Armstrong Purdee was a poll official at the
Campbellton precinct in 1876.
In Campbellton, one of the Republican poll inspectors was 23-year-old Armstrong Purdee. He would soon become Jackson County's first African-American attorney:

...I do not know as there was any wrong done. I do not know as there was or I would have objected. During the dinner-hour, when we went to adjourn, I said, “Gentlemen, we can’t conceal the box from the public.” I spoke right in that way, and Mr. Callaway came out, and when we all came out he told me it would be all right, and then I didn’t object. - Armstrong Purdee, Testimony before Congressional Select Committee, Dec. 26, 1876.

 The only other problem reported in Campbellton was the appearance of some loud men, but the poll officials made them leave and all was described by whites and blacks alike as "peaceful." A large crowd appeared just before poll closing, but there is no indication that anyone was denied an opportunity to vote. Tilden carried the precinct by a wide margin.

Once the vote totals arrived in Marianna, Republican officials were shocked to find that Jackson County had voted the Democratic Party ticket for the first time since the end of war:

Jackson County Courthouse in Marianna as it appeared
during the contested Election of 1876.
“The day passed quietly. At none of the precincts was there the least demonstrations of a riot, and every man walked freely and without fear to the polls and deposited his ballot, and we are glad to know that a great many of the colored people had the nerve to cast a Democratic vote. The county is Democratic by ninety-six votes. Glory enough for one day – God be praised.”  It may be well, too, to quote a paragraph from the Sentinel, the governor’s organ, of the 11th, four days after the election. It said: “Reports from all parts of the state bring information that, in spite of previous apprehensions, the election of Tuesday was the quietest and most orderly of any ever held in Florida. No disturbance of any kind is reported from any quarter.” Days after this, when the figures began to look gloomy for the Republicans, the Union raises the cry of intimidation and fraud with respect to Jackson and other Democratic counties. It won’t hold. - Report on Jackson County elections from the Indianapolis Sentinel, Nov. 23, 1876.

When the returns from Jackson County reached Tallahassee the state canvassing board declared fraud and threw out the results from Friendship Church and Campbellton. The board members were all Radical Republicans and their action disenfranchised hundreds of voters from the two state line precincts.

Florida's historic Old Capitol as it appeared in 1876.
A Congressional Select Committee investigated the situation in December and found that Florida's canvassing board had acted without cause. The board's entire reason for throwing out the Jackson County results was that the number of Democrat votes at Campbellton and Friendship Church exceeded the number of whites registered in the precincts. The officials did not believe that any blacks would have voted for the Democratic nominee so they tossed every vote cast. No investigation was initiated and Florida's four electoral votes were handed to Rutherford B. Hayes.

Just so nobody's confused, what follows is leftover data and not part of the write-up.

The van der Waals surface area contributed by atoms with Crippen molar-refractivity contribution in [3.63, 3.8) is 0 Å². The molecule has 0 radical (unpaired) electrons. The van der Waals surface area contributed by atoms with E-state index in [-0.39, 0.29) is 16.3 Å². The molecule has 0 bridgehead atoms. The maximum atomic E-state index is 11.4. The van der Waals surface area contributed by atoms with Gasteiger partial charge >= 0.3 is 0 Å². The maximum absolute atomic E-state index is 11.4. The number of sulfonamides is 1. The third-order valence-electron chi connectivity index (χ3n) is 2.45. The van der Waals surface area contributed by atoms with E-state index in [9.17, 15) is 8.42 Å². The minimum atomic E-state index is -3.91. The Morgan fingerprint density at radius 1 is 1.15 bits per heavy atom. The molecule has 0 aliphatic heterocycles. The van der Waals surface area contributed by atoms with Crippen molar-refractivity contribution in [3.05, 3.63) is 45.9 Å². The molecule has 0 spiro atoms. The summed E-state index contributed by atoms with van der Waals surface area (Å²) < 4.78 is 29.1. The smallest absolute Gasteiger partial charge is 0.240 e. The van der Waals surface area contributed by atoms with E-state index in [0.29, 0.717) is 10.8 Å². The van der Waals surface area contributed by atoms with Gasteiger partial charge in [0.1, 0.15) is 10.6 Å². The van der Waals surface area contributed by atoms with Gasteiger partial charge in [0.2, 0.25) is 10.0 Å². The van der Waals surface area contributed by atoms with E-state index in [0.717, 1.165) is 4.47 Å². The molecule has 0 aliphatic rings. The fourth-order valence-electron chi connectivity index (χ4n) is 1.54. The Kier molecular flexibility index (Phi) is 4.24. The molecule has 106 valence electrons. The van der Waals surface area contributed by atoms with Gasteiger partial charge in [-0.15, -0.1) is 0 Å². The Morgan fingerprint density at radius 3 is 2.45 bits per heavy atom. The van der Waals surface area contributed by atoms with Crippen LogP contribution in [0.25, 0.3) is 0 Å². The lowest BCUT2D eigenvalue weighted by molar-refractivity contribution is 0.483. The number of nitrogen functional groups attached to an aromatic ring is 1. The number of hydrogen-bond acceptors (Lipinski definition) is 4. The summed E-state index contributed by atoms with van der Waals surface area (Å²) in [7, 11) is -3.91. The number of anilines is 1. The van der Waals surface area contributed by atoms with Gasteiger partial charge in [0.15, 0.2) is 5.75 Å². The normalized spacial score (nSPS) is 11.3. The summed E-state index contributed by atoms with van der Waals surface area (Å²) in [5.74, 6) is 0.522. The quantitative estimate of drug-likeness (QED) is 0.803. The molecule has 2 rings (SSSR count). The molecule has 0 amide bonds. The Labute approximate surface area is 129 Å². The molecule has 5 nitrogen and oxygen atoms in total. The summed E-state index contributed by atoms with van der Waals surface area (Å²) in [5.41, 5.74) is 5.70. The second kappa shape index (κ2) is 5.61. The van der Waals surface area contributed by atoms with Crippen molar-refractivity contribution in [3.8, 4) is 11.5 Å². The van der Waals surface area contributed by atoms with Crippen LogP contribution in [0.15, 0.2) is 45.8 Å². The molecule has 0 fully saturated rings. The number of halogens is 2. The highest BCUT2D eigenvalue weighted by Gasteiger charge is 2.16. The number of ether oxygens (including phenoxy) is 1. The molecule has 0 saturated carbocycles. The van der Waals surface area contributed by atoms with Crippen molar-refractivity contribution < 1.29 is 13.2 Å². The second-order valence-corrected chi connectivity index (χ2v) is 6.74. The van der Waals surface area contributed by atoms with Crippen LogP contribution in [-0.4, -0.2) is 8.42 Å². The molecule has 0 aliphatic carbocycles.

Congressional investigators later interviewed a number of African-American voters from Campbellton and Friendship Church. Placed under oath, many of these men declared that they had cast their vote for the Democratic Party ticket and not the Republican one. Henry Olds, a 27-year-old African-American voter, explained to investigators for example that he voted a "Flag ticket." Asked if he knew whether that was a Republican or Democrat ballot, he responded, "Democrat, I suppose."

John Wallace, African-American political leader in
Florida during Reconstruction, accused his fellow
Republicans of widespread fraud. He believed that
the Presidential election had been stolen.
This did not matter in Tallahassee, where the Carpetbagger members of the canvassing board not only threw out the votes from the two Jackson County precincts, but then voted to abolish their own board. This eliminated the chance of anyone from Campbellton or Friendship Church filing an appeal over the theft of their voting rights.

The battle shifted to Washington, D.C., where it was determined that Tilden could do nothing about the fraudulent electors from Florida. The decision by the canvassing board to abolish itself prevented the Democratic nominee from suing to obtain a court order regarding the Jackson County precincts.

Similar issues in South Carolina, Louisiana and Oregon were resolved in similar ways and the election came down to Florida's four electoral votes. The move by the canvassing board to block the voters of Campbellton and Friendship Church from the rightful exercise of their constitutional rights threw the election to the Republican Party.

Rutherford B. Hayes became President of the United States by just one electoral vote.

His victory was assured by the GOP shenanigans in Florida. Tilden and his allies fought to the end and were able to force the Republican nominee to agree to an end to Radical Reconstruction in the South. The end of Republican Party rule in the region for the next century soon followed.

The two parties, of course, have changed greatly since 1876. So has the election process in Florida. A look back in time to that bitter election shows, however, that every vote counts and even the voters of small rural precincts like those in Jackson County can hold the future of their country in their hands.